The baseline characteristics in either group were similar from statistical standpoint. Considering the intraoperative hemodynamic variables the result of our study is comparable with studies done by Batra et al. [14], Kim and Lee [15], Agrawal et al. [16], and Gupta et al. [17] who also did not find statistically significant difference in heart rate, arterial blood pressure in their studies. Incidence of hypotension and bradycardia is found to be similar in both groups.

The most significant finding of our study is a significant prolongation of sensory blockade which is reflected as the time to request first rescue analgesic and two dermatome regression time of sensory block, both of which were significantly higher in patients receiving midazolam as adjuvant. Batra et al. [14] in 1999 reported a similar finding; they concluded that intrathecal administration of midazolam along with bupivacaine produces better postoperative analgesia and a prolonged sensory blockade; however, they used a much smaller sample size. Kim and Lee [15] in 2001 in a meta-analysis concluded that addition of 1 or 2 mg of intrathecal midazolam prolonged the postoperative analgesic effect of bupivacaine by approximately 2 h and 4.5 h, respectively, compared with controls after hemorrhoidectomy, and this finding suggested a dose-dependent action of intrathecal midazolam. However, we should keep in mind that hemorrhoidectomy pain can be alleviated only by sacral sensory nerves. Our patients were undergoing infraumbilical gynecologic or urologic surgeries, and, for effective analgesia, these patients require blockade of lower thoracic and lumber dermatomes as well. However, we also found that intrathecal midazolam at a dose of 2 mg significantly prolongs the duration of motor block also which may be an important consideration where early ambulation is desirable. Bharti et al. [18] in 2003 reported a prolonged sensory and motor block following midazolam administration as adjuvant with bupivacaine in lower abdominal surgery.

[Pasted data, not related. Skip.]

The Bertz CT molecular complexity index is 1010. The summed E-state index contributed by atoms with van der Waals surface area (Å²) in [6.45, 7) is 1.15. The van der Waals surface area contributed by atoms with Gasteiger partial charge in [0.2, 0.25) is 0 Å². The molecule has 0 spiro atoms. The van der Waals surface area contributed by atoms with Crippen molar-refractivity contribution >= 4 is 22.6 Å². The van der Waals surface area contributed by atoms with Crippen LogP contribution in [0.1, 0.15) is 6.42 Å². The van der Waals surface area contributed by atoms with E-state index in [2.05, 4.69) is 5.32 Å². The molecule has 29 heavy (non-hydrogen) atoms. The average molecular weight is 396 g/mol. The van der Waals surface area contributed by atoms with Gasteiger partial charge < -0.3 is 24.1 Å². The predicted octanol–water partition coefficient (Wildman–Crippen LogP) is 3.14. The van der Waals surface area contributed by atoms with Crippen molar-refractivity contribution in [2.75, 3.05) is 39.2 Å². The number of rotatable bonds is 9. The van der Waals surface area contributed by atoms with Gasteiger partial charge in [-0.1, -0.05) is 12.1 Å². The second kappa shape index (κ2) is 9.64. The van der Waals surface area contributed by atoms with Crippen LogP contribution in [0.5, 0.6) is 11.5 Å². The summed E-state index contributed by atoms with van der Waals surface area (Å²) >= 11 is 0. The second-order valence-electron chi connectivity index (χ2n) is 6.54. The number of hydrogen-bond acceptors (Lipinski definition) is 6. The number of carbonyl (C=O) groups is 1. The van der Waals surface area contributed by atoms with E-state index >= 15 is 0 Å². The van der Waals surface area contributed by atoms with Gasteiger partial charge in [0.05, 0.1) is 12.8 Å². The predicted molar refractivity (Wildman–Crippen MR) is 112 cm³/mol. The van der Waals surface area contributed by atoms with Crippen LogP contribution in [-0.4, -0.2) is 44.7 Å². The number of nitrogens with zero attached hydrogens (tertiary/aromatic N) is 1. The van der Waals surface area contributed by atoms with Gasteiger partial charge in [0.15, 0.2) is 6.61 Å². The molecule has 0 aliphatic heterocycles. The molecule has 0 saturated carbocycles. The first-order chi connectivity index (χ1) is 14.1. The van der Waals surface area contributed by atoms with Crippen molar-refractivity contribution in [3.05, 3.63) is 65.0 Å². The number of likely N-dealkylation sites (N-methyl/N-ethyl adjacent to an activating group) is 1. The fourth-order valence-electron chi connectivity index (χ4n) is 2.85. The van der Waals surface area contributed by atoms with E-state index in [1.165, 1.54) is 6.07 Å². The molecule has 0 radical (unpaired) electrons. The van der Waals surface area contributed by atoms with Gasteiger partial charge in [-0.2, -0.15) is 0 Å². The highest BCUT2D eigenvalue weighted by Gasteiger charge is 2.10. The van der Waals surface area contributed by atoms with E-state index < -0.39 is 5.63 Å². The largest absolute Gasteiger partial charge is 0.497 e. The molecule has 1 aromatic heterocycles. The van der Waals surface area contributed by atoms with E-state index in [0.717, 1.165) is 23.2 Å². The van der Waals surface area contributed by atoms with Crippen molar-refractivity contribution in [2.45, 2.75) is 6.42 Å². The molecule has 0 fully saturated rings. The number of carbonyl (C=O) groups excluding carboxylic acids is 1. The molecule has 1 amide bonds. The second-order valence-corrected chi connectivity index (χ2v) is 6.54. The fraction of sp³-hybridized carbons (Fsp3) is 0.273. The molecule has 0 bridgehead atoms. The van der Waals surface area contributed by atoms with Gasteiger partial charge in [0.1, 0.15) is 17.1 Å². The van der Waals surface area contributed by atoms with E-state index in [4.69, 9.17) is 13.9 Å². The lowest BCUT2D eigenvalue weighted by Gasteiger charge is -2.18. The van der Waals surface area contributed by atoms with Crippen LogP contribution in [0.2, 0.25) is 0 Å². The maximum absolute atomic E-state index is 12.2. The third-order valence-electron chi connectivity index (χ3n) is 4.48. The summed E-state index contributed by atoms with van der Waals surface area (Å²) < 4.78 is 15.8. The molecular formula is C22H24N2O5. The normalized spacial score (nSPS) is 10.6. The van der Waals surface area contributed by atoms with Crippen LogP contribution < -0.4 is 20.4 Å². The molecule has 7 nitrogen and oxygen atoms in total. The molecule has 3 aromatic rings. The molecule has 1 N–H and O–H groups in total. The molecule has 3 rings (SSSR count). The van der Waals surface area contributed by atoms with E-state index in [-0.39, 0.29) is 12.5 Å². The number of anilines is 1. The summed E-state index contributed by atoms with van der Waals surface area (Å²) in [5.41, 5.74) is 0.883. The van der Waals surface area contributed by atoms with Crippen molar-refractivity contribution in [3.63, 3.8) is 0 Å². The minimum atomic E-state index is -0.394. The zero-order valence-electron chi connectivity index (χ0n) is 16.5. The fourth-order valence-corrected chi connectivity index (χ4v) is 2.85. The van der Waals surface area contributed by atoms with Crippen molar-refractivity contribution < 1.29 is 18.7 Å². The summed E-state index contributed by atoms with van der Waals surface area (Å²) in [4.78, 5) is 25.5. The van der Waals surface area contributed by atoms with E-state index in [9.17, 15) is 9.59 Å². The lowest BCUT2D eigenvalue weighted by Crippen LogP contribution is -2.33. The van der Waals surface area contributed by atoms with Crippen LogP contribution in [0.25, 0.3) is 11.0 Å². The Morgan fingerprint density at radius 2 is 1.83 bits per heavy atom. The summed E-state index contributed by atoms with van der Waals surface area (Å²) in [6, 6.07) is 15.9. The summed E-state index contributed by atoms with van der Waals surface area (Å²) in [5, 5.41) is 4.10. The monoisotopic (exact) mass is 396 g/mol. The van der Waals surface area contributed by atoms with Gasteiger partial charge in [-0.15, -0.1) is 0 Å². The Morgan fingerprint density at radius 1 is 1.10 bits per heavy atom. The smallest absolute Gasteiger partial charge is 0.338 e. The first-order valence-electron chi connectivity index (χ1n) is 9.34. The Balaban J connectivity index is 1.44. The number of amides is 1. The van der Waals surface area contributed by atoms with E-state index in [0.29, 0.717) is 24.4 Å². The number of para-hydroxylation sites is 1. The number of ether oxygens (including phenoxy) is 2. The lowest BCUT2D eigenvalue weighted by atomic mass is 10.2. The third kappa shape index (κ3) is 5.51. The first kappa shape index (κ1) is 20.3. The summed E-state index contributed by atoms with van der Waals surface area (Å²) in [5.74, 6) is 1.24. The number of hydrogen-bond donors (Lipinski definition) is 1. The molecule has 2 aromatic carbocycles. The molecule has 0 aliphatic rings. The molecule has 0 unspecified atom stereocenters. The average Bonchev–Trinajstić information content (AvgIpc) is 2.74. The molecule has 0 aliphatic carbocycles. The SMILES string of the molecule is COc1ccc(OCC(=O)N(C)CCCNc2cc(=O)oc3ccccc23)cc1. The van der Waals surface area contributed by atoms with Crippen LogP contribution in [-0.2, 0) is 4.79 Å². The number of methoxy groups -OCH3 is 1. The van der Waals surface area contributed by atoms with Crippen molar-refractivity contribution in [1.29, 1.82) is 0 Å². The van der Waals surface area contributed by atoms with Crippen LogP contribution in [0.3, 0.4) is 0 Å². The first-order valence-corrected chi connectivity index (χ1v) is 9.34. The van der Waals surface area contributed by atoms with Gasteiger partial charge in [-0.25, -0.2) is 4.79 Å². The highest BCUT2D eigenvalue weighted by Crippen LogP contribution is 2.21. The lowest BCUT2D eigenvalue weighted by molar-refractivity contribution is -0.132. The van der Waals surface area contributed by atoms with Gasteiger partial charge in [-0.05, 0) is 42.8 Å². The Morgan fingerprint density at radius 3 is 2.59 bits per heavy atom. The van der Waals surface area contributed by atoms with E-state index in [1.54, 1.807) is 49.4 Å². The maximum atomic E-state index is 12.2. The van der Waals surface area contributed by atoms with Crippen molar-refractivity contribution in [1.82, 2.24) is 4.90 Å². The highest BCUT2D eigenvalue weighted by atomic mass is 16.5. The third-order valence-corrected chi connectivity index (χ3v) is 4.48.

We have found significant difference in sedation level in intraoperative period but not in the postoperative period. Whether intrathecal midazolam causes clinically significant sedation or not is a debatable issue; Yegin et al. [19] found that 2 mg intrathecal midazolam causes significant sedation, but others did not [14, 20]. We think that intraoperative sedation may be a desirable property of intrathecal midazolam.

We also have found that there is a decrease in the incidence of PONV in patients who received intrathecal midazolam. Prakash et al. [21] also reported similar findings in patients undergoing cesarean section. However, it should be interpreted with caution as none of the studies have adequate power to detect a difference in the incidence of PONV.

7. Conclusion

We conclude that the addition of 2 mg preservative free midazolam to 0.5% hyperbaric bupivacaine for subarachnoid block in infraumbilical surgery prolongs the duration of effective analgesia as compared to bupivacaine alone and delays the need for postoperative rescue analgesics without having any sedative effect, pruritus, or respiratory depression. The use of intrathecal midazolam also decreases the incidence of postoperative nausea-vomiting (PONV). Intrathecal midazolam in a dose of 2 mg does not have any clinically significant effect on perioperative hemodynamics.


The study has been registered under CTRI India, with registration number CTRI/2013/04/003600.

Conflict of Interests

The authors declare that they have no conflict of interests.